Morbier cheese

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Morbier cheese two views.jpg
Country of origin France
Region, town Franche-Comté, Morbier
Source of milk Cows
Pasteurized Depends on variety
Texture Semi-soft
Aging time 45 days to 3 months

French AOC for both

Morbier Jura and Morbier Doubs
Commons page Related media on Wikimedia Commons

Morbier is a semi-soft cows' milk cheese of France named after the small village of Morbier in Franche-Comté. It is ivory colored, soft and slightly elastic, and is immediately recognizable by the thin black layer separating it horizontally in the middle. It has a rind that is yellowish, moist, and leathery.

Traditionally, the cheese consists of a layer of morning milk and a layer of evening milk. When making Comté, cheesemakers would end the day with leftover curd that was not enough for an entire cheese. Thus, they would press the remaining evening curd into a mold, and spread ash over it to protect it overnight. The following morning, the cheese would be topped up with morning milk. Nowadays, the cheese is usually made from a single milking with the traditional ash line replaced by vegetable dye.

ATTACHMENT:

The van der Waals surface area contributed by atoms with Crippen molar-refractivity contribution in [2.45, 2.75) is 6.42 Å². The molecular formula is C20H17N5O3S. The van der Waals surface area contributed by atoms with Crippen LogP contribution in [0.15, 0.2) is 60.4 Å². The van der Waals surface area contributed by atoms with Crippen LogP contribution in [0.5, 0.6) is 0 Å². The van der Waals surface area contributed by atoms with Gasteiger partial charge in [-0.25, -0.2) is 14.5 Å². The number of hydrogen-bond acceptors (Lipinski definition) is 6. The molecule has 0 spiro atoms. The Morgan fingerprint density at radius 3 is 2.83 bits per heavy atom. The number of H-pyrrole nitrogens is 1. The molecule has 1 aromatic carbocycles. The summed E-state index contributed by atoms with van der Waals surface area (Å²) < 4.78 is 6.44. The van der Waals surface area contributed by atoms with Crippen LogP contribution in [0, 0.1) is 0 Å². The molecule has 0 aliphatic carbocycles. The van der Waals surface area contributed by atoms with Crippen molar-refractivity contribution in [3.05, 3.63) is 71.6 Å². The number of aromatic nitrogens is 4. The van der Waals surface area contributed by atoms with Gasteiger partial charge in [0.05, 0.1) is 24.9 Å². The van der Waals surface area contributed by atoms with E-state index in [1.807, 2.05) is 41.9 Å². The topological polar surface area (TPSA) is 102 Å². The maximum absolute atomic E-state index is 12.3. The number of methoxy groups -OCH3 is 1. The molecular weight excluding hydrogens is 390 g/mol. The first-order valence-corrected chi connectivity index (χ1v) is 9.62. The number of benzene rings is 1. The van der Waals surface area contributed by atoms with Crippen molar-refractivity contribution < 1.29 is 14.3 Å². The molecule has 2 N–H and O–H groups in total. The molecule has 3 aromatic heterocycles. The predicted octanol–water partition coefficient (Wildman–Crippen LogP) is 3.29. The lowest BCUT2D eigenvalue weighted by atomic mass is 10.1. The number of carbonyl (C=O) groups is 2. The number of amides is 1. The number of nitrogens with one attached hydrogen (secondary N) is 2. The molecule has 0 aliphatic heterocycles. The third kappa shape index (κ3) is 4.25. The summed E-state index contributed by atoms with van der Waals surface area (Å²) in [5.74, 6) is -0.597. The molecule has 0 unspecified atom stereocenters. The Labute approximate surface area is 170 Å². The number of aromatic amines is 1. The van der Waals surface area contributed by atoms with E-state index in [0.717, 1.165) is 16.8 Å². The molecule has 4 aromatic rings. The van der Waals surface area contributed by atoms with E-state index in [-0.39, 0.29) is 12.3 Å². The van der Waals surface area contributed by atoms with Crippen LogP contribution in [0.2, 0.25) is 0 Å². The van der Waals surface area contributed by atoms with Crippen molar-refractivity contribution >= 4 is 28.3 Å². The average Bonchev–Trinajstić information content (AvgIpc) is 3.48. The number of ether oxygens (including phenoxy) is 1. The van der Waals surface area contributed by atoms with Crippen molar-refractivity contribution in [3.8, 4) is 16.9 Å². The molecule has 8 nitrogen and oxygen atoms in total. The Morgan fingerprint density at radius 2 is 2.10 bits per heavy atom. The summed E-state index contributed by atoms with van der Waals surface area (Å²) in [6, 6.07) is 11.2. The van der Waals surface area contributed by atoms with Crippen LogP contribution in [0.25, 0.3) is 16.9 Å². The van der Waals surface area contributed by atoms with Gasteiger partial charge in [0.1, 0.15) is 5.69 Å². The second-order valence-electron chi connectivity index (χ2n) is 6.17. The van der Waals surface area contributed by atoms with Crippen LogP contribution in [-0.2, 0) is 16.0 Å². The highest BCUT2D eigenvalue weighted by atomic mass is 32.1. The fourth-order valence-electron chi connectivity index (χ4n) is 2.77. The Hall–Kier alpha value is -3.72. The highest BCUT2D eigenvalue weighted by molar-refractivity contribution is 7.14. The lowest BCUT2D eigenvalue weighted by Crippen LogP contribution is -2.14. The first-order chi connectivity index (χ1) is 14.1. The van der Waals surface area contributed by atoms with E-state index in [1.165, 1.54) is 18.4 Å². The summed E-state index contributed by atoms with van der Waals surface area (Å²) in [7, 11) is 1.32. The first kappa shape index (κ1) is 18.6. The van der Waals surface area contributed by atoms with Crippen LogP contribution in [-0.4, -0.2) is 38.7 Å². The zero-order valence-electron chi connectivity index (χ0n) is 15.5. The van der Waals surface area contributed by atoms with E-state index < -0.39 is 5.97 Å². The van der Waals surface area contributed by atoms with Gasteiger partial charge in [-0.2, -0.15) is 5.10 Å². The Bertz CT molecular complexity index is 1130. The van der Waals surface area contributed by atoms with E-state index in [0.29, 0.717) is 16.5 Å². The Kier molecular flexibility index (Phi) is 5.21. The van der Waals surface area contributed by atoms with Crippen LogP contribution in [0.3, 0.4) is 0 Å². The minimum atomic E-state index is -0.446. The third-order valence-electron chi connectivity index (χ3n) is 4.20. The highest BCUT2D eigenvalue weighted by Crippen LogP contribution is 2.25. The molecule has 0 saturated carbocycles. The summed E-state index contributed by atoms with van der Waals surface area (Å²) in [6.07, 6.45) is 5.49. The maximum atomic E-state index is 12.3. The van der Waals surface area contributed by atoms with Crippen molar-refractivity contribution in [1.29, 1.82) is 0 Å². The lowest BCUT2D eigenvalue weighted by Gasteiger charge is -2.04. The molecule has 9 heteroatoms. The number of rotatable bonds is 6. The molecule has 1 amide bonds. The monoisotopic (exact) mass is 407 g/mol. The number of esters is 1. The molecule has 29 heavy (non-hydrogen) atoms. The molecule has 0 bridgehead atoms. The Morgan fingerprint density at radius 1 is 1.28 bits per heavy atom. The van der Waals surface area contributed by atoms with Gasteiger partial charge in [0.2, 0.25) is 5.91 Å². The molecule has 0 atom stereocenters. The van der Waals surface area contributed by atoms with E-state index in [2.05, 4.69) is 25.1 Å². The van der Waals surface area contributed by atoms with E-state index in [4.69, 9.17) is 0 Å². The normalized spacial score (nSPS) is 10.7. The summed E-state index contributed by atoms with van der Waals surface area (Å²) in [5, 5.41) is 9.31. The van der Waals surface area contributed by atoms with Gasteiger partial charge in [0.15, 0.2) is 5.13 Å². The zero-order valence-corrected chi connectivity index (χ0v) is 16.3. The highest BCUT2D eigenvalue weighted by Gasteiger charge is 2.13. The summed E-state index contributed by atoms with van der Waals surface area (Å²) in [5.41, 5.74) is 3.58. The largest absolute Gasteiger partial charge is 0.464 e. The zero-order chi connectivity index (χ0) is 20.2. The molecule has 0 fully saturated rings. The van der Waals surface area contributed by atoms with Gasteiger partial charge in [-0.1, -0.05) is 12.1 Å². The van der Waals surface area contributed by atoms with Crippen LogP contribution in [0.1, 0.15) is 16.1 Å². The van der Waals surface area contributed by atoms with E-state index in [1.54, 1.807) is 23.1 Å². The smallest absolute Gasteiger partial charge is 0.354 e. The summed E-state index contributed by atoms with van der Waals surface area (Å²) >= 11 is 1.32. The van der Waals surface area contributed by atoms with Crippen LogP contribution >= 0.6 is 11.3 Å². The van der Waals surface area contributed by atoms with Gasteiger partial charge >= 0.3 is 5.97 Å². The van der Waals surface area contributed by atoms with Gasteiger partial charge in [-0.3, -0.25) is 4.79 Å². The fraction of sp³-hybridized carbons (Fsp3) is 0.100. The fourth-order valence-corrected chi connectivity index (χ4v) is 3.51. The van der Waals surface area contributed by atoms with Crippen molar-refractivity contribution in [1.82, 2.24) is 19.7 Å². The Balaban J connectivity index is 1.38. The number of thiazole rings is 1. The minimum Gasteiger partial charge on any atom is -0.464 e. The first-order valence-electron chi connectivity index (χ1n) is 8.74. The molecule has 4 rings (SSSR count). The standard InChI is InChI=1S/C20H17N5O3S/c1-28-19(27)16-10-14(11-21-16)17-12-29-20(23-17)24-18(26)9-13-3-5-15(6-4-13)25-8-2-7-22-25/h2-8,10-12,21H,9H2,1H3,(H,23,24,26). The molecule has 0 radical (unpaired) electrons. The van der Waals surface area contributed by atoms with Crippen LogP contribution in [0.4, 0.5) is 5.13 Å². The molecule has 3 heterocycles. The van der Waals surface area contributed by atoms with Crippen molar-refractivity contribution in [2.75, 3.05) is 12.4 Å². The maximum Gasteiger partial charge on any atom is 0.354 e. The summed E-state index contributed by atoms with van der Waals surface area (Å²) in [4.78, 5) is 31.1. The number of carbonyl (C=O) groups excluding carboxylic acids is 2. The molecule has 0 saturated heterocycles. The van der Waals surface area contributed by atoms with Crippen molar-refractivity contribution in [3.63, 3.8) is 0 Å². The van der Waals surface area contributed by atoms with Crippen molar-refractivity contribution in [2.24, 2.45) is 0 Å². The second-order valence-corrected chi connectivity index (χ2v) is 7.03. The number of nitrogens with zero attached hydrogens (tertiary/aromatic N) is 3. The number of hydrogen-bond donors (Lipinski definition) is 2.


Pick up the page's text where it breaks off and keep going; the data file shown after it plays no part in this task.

The Jura and Doubs versions both benefit from an appellation d'origine contrôlée (AOC), though other non-AOC Morbier exist on the market.

The aroma of Morbier is strong, but the flavor is rich and creamy, with a slightly bitter aftertaste.

See also[edit]